The Long Range Anti-Ship Missile, under development by Lockheed Martin for the US Air Force and Navy, can act autonomously on targets. Recent testing of the missile proved it is able to manoeuvre on its own out of radio contact with human controllers.
Alone, with no human intervention, the missile is able to decide which ships to attack.1 On Lockheed Martin’s website, the missile is defined as semiautonomous “The semi-autonomous guidance capability gets LRASM safely to the enemy area, where the weapon can use gross target cueing data to find and destroy its pre-determined target in denied environments.”2
The Pentagon argues that the missile is only semiautonomous, but officials at the Defense Advanced Research Projects Agency, which initially developed the missile, and Lockheed both declined to comment on how the weapon decides on targets, saying the information is classified.1
“It will be operating autonomously when it searches for the enemy fleet,” said Mark A. Gubrud, a physicist and a member of the International Committee for Robot Arms Control, and an early critic of so-called smart weapons. “This is pretty sophisticated stuff that I would call artificial intelligence outside human control.”1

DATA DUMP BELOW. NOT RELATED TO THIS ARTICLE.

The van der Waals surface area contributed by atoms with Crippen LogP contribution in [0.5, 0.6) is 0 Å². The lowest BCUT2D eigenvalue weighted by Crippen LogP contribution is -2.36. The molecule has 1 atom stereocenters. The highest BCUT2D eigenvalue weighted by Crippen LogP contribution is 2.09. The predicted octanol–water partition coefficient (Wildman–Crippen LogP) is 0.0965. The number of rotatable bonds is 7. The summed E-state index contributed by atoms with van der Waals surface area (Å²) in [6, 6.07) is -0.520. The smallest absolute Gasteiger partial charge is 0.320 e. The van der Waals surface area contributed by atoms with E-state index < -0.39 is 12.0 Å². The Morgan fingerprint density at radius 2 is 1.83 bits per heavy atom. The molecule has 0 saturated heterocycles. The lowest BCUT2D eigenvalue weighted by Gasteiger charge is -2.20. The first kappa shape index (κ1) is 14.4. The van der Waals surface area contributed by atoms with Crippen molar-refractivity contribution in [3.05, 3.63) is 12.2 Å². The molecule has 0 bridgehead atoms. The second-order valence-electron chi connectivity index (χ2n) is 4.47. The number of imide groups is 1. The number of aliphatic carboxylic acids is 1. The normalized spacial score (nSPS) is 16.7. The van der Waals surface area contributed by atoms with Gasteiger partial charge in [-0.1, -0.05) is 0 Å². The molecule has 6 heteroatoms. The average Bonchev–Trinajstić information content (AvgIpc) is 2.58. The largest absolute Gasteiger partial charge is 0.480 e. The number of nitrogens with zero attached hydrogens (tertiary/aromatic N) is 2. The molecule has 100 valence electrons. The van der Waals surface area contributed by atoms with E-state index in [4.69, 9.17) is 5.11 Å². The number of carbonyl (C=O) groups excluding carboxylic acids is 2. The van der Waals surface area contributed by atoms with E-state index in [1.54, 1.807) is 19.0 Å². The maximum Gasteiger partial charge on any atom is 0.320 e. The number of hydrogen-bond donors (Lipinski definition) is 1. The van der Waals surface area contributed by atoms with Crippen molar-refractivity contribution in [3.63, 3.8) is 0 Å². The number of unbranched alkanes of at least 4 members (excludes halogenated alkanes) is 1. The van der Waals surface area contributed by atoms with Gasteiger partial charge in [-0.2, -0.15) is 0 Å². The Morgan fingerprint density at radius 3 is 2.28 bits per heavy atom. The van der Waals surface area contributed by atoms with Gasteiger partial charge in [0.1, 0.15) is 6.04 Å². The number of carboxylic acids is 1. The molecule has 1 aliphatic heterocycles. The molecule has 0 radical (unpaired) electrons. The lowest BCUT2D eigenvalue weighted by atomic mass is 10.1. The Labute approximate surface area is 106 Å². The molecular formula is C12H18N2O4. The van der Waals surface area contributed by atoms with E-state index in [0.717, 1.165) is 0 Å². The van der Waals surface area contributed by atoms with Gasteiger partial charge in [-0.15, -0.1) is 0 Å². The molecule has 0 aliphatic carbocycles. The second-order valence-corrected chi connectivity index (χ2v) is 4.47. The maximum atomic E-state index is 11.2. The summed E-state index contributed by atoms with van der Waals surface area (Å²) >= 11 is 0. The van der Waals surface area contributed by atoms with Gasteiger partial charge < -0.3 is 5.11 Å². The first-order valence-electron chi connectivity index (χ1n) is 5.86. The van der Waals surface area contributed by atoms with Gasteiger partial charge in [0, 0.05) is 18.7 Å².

According to Steve Omohundro, a physicist and artificial intelligence specialist at Self-Aware Systems, a research center in Palo Alto, California “An autonomous weapons arms race is already taking place. They can respond faster, more efficiently and less predictably.”1
Missiles and drones that can carry out attacks against enemy radar, tanks or ships without direct human control are already being deployed by Great Britain, Israel and Norway, including Britain’s ‘fire and forget’ brimstone missile. After launch, so-called autonomous weapons rely on artificial intelligence and sensors to select targets and to initiate an attack.1
The Government of Norway is poised to approve the development of Joint Strike Missiles. Equipped with sensors and cameras, JSMS can realise soft and hard targets on land, at sea and in coastal areas and can decide whether to act on the target – without human intervention. The JSMS is currently in development and the first prototypes have been tested.3